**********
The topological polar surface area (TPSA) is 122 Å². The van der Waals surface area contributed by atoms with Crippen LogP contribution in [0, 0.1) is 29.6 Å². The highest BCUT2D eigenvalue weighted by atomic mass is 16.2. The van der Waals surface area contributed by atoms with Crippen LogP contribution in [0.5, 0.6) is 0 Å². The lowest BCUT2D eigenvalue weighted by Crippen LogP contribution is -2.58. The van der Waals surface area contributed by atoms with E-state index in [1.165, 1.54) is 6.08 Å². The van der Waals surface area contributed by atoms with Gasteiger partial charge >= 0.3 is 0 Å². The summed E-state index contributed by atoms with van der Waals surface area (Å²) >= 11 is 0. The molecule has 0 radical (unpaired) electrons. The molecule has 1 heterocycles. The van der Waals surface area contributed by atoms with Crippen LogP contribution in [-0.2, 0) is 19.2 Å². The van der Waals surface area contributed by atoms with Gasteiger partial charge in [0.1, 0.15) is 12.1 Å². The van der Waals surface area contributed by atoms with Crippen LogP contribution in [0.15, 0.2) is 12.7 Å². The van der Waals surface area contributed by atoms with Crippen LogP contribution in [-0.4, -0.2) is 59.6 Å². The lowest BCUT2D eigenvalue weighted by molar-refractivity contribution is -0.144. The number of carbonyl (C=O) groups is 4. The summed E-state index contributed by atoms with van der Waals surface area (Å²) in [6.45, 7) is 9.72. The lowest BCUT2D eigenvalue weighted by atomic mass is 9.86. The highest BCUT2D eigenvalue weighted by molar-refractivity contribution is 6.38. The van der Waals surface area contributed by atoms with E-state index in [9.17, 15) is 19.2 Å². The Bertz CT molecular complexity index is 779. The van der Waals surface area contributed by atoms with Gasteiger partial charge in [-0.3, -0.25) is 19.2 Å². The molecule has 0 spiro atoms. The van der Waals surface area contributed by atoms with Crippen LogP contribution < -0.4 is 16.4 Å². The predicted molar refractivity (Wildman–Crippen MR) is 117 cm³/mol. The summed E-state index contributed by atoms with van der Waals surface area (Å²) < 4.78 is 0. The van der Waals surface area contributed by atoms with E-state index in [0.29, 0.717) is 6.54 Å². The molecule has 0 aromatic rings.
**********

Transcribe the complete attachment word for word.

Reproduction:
The topological polar surface area (TPSA) is 122 Å². The van der Waals surface area contributed by atoms with Crippen LogP contribution in [0, 0.1) is 29.6 Å². The highest BCUT2D eigenvalue weighted by atomic mass is 16.2. The van der Waals surface area contributed by atoms with Crippen LogP contribution in [0.5, 0.6) is 0 Å². The lowest BCUT2D eigenvalue weighted by Crippen LogP contribution is -2.58. The van der Waals surface area contributed by atoms with E-state index in [1.165, 1.54) is 6.08 Å². The van der Waals surface area contributed by atoms with Gasteiger partial charge >= 0.3 is 0 Å². The summed E-state index contributed by atoms with van der Waals surface area (Å²) >= 11 is 0. The molecule has 0 radical (unpaired) electrons. The molecule has 1 heterocycles. The van der Waals surface area contributed by atoms with Crippen LogP contribution in [-0.2, 0) is 19.2 Å². The van der Waals surface area contributed by atoms with Gasteiger partial charge in [0.1, 0.15) is 12.1 Å². The van der Waals surface area contributed by atoms with Crippen LogP contribution in [0.15, 0.2) is 12.7 Å². The van der Waals surface area contributed by atoms with Crippen LogP contribution in [-0.4, -0.2) is 59.6 Å². The lowest BCUT2D eigenvalue weighted by molar-refractivity contribution is -0.144. The number of carbonyl (C=O) groups is 4. The summed E-state index contributed by atoms with van der Waals surface area (Å²) in [6.45, 7) is 9.72. The lowest BCUT2D eigenvalue weighted by atomic mass is 9.86. The highest BCUT2D eigenvalue weighted by molar-refractivity contribution is 6.38. The van der Waals surface area contributed by atoms with E-state index in [9.17, 15) is 19.2 Å². The Bertz CT molecular complexity index is 779. The van der Waals surface area contributed by atoms with Gasteiger partial charge in [-0.3, -0.25) is 19.2 Å². The molecule has 0 spiro atoms. The van der Waals surface area contributed by atoms with Crippen LogP contribution < -0.4 is 16.4 Å². The predicted molar refractivity (Wildman–Crippen MR) is 117 cm³/mol. The summed E-state index contributed by atoms with van der Waals surface area (Å²) < 4.78 is 0. The van der Waals surface area contributed by atoms with E-state index in [0.29, 0.717) is 6.54 Å². The molecule has 0 aromatic rings.